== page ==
I believe that we are still compensating for the diode voltage drop Chuck (we had a problem with this a long time ago...).  I checked six different model units myself (700, 800, 900 and 1100 series units) and found each within 0.2VDC of the input voltage.  Used a calibrated digital volt meter to ensure accurate readings versus what the units showed.  My guess is that the voltage difference he is seeing is due to the unloaded versus loaded states he was measuring in (checking voltage at end of power cable with no unit attached versus checking the unit displayed voltage when powered up or “loaded”).  This shows that there is some type of current restriction in his power circuitry as it is drawing the voltage down to compensate.

Greg Walters at Humminbird
gwalters@johnsonoutdoors.com

Offline stillbear

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Re: 798 c volt meter
« Reply #9 on: May 20, 2010, 07:12:47 PM »
Rocketman my 997 basically reads the same thing yours doe's that is with a brand new battery
new dedicated circuit to the battery with marine tinned wire.Obviously there is nothing to worry about because they all read the same way.  Gary

Offline MonteSS

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Re: 798 c volt meter
« Reply #10 on: March 07, 2011, 11:10:52 PM »
Has this problem been fixed? Or are only some units affected?

All of the above statements dont sound right. The voltage readout on the unit should read the battery voltage. Period.

My 898 reads 12v. I installed two new batteries (in parralell) that freshly charged show 12.9 v each. Something is not correct with the unit. I also checked at the power plug to the unit and get 12.9v.

What gives???

....Bill


Offline Ddorriety

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Re: 798 c volt meter
« Reply #11 on: March 08, 2011, 05:59:46 AM »
I just went through this with my unit. The unit is measuring the voltage correctly.
It is indeed a voltage drop. I was getting approximately 1 volt drop. I measured
a 0.5 volt drop across the in line fuse holder and 0.2 volt drop across the accessory switch
on the boat switch panel. I assumed the balance was from the wiring. I up sized some of the
smaller wire to a 16 gauge and replaced the quick disconnect terminals. I replaced the fuse
and cleaned the fuse holder. In total this resulted in a 0.5 volt improvement. I plan to replace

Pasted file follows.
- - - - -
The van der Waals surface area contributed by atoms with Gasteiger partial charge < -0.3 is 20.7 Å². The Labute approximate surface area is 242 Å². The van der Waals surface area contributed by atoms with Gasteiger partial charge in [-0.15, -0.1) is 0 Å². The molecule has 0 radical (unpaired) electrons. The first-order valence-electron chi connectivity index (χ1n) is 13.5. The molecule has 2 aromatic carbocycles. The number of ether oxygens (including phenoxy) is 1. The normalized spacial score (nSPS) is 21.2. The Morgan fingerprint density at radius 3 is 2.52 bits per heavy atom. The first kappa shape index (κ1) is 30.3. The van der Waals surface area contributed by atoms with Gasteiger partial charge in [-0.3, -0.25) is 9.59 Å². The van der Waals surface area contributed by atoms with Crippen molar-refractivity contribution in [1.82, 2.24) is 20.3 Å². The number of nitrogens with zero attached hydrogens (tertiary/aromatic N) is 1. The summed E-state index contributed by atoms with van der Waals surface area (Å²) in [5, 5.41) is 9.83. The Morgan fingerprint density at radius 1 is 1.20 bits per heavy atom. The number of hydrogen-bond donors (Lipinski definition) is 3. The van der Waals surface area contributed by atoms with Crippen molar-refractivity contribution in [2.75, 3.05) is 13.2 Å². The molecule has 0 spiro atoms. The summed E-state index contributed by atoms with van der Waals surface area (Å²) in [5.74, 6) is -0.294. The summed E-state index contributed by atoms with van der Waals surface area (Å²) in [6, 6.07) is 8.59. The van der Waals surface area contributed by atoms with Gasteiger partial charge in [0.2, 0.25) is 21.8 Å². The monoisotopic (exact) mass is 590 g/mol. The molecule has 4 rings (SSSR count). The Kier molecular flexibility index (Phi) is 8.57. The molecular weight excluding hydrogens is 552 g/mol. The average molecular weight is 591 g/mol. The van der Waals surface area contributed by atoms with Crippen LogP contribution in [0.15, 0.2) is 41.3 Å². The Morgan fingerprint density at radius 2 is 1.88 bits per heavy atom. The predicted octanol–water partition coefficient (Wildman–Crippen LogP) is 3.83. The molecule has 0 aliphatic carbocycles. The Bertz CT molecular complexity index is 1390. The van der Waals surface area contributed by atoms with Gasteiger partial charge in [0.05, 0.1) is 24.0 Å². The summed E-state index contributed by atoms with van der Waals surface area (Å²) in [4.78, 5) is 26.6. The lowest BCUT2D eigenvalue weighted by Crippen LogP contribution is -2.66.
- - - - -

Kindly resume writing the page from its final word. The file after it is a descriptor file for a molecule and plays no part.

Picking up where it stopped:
my fuse holder when I get a chance.

 

Offline MonteSS

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Re: 798 c volt meter
« Reply #12 on: March 08, 2011, 11:20:16 AM »
Voltage is not be affected by two small of wireing. Current would be. I did professional car stereos and know a little about wiring.

The wire going in to the unit measures currect voltage. The unit displays wrong. It is a problem with the unit, or design/software of the unit. Not the wiring.

Thanks....Bill

Offline sonar2000

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Re: 798 c volt meter
« Reply #13 on: March 08, 2011, 11:36:24 AM »
Unless the "switch" or "fuse connection if slip in or bayonet type" has a resistance due to poor connection,
Then some volts would drop at that point.
Make sure all connections/connectors that are not soldered are clean and free of corrosion.
I would measure at each connection point with the positive lead of the meter. Leave the ground or minus side of the meter on the neg of the supply.
chuck
 

Offline xSilmarilSx

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Re: 798 c volt meter
« Reply #14 on: March 08, 2011, 02:29:36 PM »
Voltage is not be affected by two small of wireing. Current would be. I did professional car stereos and know a little about wiring.

The wire going in to the unit measures currect voltage. The unit displays wrong. It is a problem with the unit, or design/software of the unit. Not the wiring.

Thanks....Bill


You seem to skip some important information about wiring in this case..